Thursday, June 30, 2005

Billy Corgan @ Webster Hall - June 28, 2005

One of the many constant themes in any musicphile's life is coming to grips with the fact that some of the icons of your youth are idiots. Billy Corgan, one of my, if not the biggest, adolescent hero, has become one of those idiots - or he always was, but I didn't realize because I was blinded by adoration for his incredible ability to articulate all of the emotions that come with being a teenager in his soaring guitars, his vulnerable voice, and his sloganeering lyrics. Well, these days, Billy is very busy complaining about how the Smashing Pumpkins never got the kind of academic analysis that they deserved, making over the top announcements about getting the old band back together, and revealing the truth behind his shiny bald façade through his blog. All of this conveniently timed to coincide with the release of his first "solo" album - TheFutureEmbrace. The announcement and the blog would be actually very cool if they didn't feel so damn calculated.

Of course, the eighteen year old in me jumped on pre-sale tickets for his concert at Webster Hall on Tuesday night prior to consulting my less inner twenty-seven year old who pays the bills (and also suffered through the extraordinarily aggravating concert that was Zwan at Hammerstein), or even hearing his solo album to see if it would be worth it. Since buying the tickets, I purchased TheFutureEmbrace, and it's what I expected: an enjoyable but less impressive foray into the area of singer-songwriter gone electro-goth that the Pumpkins explored on Adore.

As the tickets were a sunk cost, I went to the show feeling mixed. On its own, I would be happy enough to see Thefutureembrace live, but for 40 bucks and with all of the foolishness that Billy has engaged in recently - this show had low expectations. And my feelings about Billy didn't improve upon walking into Webster Hall and seeing the concert shirts that were being sold - all of them were just big pictures of his massive head…very appropriate…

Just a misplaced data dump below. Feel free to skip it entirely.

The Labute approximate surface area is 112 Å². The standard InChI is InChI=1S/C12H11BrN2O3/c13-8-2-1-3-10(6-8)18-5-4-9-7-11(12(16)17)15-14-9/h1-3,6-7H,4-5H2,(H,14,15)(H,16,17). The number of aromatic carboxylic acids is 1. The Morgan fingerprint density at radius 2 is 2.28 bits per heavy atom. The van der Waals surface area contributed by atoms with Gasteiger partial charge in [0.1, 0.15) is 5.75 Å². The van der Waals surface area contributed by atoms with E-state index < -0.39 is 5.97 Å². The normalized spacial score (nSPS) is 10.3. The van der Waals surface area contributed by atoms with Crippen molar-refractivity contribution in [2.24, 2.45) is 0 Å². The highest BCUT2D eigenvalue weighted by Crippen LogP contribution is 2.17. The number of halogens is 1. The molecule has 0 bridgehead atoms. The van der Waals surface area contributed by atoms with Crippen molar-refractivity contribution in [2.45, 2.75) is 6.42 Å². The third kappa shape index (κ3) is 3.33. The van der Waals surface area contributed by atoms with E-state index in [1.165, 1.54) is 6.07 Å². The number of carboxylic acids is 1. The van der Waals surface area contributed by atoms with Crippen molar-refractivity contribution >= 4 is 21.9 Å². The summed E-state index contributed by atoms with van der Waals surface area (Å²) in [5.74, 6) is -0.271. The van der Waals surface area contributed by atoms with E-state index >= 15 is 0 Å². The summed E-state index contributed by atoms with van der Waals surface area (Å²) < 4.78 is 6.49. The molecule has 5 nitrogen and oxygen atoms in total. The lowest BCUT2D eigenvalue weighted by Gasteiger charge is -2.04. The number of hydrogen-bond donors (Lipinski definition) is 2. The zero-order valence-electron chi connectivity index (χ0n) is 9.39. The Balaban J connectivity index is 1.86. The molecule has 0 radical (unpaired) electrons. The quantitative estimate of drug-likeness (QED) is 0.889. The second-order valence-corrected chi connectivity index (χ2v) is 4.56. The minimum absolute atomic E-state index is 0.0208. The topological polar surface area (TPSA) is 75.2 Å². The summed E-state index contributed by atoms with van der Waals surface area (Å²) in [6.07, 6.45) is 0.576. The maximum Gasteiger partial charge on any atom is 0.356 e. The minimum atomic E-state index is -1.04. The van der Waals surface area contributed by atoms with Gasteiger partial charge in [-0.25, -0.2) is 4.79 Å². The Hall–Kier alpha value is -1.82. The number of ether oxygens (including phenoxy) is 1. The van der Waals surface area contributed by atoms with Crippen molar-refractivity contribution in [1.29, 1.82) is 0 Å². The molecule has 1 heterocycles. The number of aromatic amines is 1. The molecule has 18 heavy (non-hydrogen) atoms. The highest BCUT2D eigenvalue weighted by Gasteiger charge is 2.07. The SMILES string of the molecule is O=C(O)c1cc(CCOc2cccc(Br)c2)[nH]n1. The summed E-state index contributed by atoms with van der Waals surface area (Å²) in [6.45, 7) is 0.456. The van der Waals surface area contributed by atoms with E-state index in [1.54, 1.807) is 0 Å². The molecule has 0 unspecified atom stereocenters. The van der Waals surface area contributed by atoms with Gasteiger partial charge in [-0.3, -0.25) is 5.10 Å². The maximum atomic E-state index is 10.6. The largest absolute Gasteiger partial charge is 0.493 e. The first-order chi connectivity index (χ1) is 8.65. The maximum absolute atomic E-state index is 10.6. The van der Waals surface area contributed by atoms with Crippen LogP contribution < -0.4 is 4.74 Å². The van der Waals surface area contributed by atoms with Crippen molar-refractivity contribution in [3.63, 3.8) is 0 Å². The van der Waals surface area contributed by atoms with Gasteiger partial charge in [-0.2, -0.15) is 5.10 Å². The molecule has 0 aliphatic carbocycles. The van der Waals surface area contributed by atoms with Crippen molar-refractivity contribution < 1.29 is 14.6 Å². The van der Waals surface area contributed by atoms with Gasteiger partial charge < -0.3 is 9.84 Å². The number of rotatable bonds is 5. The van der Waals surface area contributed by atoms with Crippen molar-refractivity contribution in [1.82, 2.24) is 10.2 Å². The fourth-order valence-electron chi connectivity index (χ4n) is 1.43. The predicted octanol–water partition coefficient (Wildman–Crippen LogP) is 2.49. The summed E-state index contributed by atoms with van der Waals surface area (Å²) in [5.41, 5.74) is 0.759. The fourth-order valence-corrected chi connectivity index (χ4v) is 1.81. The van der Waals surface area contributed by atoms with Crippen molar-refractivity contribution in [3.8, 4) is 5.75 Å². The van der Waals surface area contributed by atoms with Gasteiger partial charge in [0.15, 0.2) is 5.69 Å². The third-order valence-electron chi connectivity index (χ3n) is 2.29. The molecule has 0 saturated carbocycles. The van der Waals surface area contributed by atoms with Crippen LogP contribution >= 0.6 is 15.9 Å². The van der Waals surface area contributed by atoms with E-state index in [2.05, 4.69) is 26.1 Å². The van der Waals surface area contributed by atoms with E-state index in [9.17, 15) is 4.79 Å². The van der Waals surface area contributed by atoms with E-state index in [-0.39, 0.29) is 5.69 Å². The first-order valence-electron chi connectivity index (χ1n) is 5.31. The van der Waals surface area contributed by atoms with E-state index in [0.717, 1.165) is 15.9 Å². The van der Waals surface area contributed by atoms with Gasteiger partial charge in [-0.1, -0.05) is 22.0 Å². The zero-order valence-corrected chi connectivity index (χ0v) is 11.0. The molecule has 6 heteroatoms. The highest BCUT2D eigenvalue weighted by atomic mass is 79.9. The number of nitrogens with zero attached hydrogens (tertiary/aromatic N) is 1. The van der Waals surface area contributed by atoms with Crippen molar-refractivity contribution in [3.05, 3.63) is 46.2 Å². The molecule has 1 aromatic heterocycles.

Taking the stage at close to 11, Billy's persona instantly filled the room and every twenty and thirty something cheered wildly because in the flesh was the same gawky-looking alien that once put out an album that contained "Cherub Rock," "Hummer" and "Geek USA." Sadly, despite Billy's desire to get the old band back together (meaning get Jimmy Chamberlin back on the kit and hire something pretty to stand on the side if D'Arcy and James aren't interested) none of those were played, although Billy did tease the crowd with 2 seconds of "Today." He played a bunch of songs off the new album, a few other tracks which were not on it (and not particularly good - or I just didn't recognize the worst songs on TheFutureEmbrace), and closed with a cover of AC/DC's "It's a Long Way to the Top (if You Want to Rock and Roll)." Billy's band was made up of
this girl (looks like he hired her straight off of Suicide Girls), Matt Walker (the drummer that played with the Pumpkins during Jimmy's short sabbatical away from the group because of his love of the skag), and Brian Liesegang (of Filter's first album, Short Bus - I thought that might have been him). The most impressive part of the show was the room-encompassing screen that surrounded the back of the stage - it was up there with Kraftwerk's rig. Webster Hall was almost too small for the screen and the images on it looked the clearest on the projection screen that's on the second level of the venue (the camera shooting the stage is at the back of the venue and was far enough away to give the proper perspective. The new stuff was good - icy electronic melodies with Billy playing crisp, strident guitar lines that could have been played by The Edge.

The show was not as bad as I feared it could have been. Not the most glowing review ever I know, but my expectations were so low, that it is a compliment. But this is the last time I see Billy without a contractual guarantee that I am going to hear some Pumpkins. Check out Central Village's review and photo


At 9:40 AM, Blogger dave said...

whoa. that Linda Strawberry site is borderline Not Safe For Work. Based on that site alone...kind of sad that Corgan brought her along on tour (hopefully he's at least hittin' it).


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